Instead then of determining all species present, bacteriologists are usually satisfied to determine the presence or absence of fecal bacteria—bacteria always found in the excrement of man and animals— for at present there is no w’ay of saying whether these so-called intestinal or fecal bacteria are from human or from animal excrement. The colon bacillus is the only one usually singled out in this search, since the methods of its discovery are reasonably exact and expeditious; though we are coining to recognize that there are several species, rather than a single one which should come under this head. The viciousness of a find of colon bacilli is apparent when, in this connection, we make the very logical argument that, if the more or less innocuous colon bacillus, indicating human excrement, finds its way constantly into the water under consideration, the typhoid bacillus, which is also carried in the fasces, may at any time invade the water. This reasoning of course, would not hold where these fecal or intestinal bacteria are known to come, not from human, but from animal waste, as for example, by the rain washings of a manured field. In this connection, the consideration of the mere numbers as against the number of kinds, I may quote from Migula, who pointed out that the number of bacteria will depend, not only on the degree or kind of pollution, but also upon a variety of external conditions and temporary variations—sun, light, and so on. lie says:

GLOBE CASING AND IMPROVED CYLINDER-CASING FOR LEFFEL TURBINES.

The number of individuals is merely a result of growth or multiplication influenced by such conditions : the number of different species is a result of the kind and frequency of pollution.

It is sometimes urged that, in practice, water is never free from bacteria, and that even a large number of germs found therein may not render a water unfit for use, since they may all be harmless varieties, and, in further support of this view, the statement is made that many fluids in common use, as milk, ordinarily contain bacteria far in excess of the number found in water True, milk, as it reaches the consumer, even when gathered under the most approved conditions, contains uever less than 5,000 bacteria per cubic centimetre, and may contain 10,000 to 100,000, and even over. But they are few’ in kinds, are mainly air-borne, harmless, nay, often beneficial bacteria, and are found in uch large numbers simply because the milk furnishes for them a good breeding ground. A large number of bacteria in water is to be regarded in quite a different light. Pure water originally contains none, or, at most, few bacteria, and pure water is not, as is milk, a suitable medium for their growth, and, hence, a large number, even irrespective of variety, always indicates a pollution which is certainly suspicious and, in most eases on account of the putrefactive bacteria, positively dangerous.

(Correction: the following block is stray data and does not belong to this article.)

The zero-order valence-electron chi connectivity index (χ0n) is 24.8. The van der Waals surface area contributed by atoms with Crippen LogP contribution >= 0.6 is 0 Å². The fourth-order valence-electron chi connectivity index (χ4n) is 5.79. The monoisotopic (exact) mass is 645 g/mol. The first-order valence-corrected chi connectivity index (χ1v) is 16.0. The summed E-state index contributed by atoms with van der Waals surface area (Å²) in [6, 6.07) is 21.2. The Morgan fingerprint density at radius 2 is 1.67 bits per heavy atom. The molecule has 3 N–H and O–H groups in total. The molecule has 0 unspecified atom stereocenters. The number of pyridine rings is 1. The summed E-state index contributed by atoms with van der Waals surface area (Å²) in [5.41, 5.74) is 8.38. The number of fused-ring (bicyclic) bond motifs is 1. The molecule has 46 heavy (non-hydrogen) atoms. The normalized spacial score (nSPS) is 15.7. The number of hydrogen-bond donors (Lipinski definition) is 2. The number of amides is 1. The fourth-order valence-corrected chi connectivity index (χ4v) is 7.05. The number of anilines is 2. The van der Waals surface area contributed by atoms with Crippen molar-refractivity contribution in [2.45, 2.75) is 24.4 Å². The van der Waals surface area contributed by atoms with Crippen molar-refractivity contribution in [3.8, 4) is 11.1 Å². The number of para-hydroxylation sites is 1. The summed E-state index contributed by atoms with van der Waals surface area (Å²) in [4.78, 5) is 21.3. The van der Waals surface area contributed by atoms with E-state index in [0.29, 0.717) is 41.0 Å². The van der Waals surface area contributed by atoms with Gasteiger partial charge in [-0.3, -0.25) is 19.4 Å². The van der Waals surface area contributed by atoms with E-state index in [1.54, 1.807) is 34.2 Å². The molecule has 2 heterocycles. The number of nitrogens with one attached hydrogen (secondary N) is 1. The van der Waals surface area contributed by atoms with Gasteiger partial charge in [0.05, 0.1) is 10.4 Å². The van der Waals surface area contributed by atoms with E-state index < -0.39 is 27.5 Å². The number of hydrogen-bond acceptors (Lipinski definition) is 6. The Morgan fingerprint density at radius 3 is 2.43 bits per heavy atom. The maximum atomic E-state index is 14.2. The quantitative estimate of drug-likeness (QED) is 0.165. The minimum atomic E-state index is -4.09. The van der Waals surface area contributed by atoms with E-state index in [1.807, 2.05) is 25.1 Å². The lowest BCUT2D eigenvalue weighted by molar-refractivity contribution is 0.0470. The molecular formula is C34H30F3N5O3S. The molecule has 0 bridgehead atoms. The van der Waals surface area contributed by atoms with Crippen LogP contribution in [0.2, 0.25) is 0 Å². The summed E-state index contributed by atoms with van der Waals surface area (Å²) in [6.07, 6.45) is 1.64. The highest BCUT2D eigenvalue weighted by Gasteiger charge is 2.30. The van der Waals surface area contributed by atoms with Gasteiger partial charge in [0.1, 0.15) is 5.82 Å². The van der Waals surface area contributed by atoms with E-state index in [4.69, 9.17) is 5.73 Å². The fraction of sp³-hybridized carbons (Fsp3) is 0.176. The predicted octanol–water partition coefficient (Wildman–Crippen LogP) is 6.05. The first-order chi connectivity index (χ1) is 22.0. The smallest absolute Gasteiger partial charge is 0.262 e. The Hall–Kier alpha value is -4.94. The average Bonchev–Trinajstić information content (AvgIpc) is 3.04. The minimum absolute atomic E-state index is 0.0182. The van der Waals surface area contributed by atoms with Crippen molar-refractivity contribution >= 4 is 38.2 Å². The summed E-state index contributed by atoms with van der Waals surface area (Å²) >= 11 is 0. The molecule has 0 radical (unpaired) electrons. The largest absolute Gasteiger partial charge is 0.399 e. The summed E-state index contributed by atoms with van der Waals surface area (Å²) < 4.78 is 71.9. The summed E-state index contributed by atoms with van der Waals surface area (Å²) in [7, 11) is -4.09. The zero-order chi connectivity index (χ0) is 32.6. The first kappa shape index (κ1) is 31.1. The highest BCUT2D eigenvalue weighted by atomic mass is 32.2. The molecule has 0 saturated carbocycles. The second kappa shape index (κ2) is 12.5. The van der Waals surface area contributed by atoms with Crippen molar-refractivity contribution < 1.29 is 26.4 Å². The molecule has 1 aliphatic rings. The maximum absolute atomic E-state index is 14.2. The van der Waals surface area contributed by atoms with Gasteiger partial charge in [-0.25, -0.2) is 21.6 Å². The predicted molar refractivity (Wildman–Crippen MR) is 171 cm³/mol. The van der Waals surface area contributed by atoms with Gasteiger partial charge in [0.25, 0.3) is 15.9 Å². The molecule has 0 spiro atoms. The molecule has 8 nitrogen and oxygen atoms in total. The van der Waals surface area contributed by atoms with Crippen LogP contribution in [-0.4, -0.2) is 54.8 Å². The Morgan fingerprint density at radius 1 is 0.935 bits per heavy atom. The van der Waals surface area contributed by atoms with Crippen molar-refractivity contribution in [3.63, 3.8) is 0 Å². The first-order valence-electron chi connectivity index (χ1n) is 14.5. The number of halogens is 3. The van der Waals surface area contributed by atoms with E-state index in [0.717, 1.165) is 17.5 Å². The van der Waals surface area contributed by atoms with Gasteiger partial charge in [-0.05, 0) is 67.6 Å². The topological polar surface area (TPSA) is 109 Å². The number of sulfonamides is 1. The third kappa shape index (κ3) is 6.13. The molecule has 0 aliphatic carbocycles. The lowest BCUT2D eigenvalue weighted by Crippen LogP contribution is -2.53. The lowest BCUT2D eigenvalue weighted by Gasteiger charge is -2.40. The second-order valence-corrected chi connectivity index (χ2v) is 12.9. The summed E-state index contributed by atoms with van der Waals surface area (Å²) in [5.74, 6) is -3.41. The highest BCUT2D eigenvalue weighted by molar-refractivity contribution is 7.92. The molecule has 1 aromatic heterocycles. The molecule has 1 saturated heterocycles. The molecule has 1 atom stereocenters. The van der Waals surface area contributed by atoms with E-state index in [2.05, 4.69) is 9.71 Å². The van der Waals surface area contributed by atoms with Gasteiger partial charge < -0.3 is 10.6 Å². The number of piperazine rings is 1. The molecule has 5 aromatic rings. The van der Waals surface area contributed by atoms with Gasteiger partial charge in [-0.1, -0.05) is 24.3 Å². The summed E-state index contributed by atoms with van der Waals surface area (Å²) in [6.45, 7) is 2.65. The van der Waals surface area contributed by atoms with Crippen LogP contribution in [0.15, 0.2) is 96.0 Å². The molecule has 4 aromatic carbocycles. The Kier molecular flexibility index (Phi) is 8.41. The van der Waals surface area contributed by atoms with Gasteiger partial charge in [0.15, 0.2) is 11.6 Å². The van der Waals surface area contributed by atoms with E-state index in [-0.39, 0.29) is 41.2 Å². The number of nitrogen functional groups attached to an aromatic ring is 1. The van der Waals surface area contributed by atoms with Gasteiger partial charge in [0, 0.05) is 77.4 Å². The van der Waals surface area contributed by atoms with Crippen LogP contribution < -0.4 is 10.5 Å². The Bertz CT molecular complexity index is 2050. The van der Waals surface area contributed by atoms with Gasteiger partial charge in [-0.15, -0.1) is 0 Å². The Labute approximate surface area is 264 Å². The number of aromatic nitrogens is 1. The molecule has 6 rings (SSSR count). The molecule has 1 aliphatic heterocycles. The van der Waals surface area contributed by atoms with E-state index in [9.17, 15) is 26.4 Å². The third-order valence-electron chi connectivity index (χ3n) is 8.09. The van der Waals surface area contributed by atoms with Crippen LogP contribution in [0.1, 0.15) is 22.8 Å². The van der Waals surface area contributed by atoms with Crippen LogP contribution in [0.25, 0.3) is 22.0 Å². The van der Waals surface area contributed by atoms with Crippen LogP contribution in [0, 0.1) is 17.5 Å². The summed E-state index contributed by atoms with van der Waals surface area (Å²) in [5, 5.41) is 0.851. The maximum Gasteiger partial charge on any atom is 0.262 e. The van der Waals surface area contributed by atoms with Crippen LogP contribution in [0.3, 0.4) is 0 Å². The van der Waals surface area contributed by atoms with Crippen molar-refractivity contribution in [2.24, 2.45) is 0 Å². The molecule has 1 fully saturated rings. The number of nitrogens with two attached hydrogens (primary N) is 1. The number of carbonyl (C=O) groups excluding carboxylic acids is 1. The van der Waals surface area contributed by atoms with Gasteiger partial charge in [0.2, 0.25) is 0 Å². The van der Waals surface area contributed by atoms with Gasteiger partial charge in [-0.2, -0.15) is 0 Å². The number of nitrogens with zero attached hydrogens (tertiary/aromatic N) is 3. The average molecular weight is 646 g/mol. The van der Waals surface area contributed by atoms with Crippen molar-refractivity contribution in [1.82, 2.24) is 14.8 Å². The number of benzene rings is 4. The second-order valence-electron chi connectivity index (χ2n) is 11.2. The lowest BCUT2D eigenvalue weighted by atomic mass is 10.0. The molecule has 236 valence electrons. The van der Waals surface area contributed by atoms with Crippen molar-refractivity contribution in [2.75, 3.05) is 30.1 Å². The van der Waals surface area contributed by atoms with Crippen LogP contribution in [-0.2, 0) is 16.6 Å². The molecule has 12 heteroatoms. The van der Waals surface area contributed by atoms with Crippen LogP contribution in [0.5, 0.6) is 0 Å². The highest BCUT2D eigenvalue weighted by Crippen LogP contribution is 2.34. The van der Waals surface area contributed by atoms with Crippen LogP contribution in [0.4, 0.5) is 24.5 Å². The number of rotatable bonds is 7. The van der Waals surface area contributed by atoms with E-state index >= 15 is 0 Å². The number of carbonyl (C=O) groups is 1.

How many bacteria, then, may a water contain before it must be considered unfit from a sanitary standpoint? Curiously enough, there is no concordance of opinion on this point, and the upper limit is placed by different writers atfrom fifty to 1,000 cubic centimetres—the latterlimit, in my opinion, decidedly too high The true limit in each case must be determined by the judgment of the bacteriologist after analysis of the local conditions—a judgment which will consider the facts given also by the chemist and the engineer.

One drawback encountered by the bacteriologist lies in the fact that water examinations must be made immediately the sample is taken; that is, practically on the spot, and not after a transportation lasting hours or even days. Shipping in ice, more or less heartily recommended by some writers, is never permissible for numerical, and rarely for species determination, for experiments just finished at the university have shown that, in so short a time as four hours after carefully packing in ice. results will be obtained utterly at variance with those of an examination made promptly.

These criticisms so freely made on bacteriological methods are not offered as in any seme derogatory of the methods. On the contrary, it is apparent that we have here means as expeditious, economical, and safe, to say the least, as any others now at our command for the determination of the sanitary quality of w’ater. In fact. Dr. Hurty stated to this convention at Indianapolis that in one of his cases fecal bacteria were discovered in a water several days before the chemical examinations showed any evidence of the new pollution.

For gauging the work of filters and coagulants, we have in bacteriological examination the best or only method—though here I wish to repeat a protest already made against expressing the results of bacteria removed in percents rather than the actual numbers remaining in the water. For to say that ninety-eight per cent, of 1,000,000 originally contained have been removed, means one thing, whereas ninety-eight per cent, of 100 contained means quite another thing—the first case being of apparently equal efficiency with the last, but giving a water still containing 20,000 germs per cubic centimetres; the latter leaving only two per cubic centimetre for the solution of general questions.

To sum up: The bacteriological work must be in conjunction with, and is indispensable to the chemical and the engineering side of sanitary water.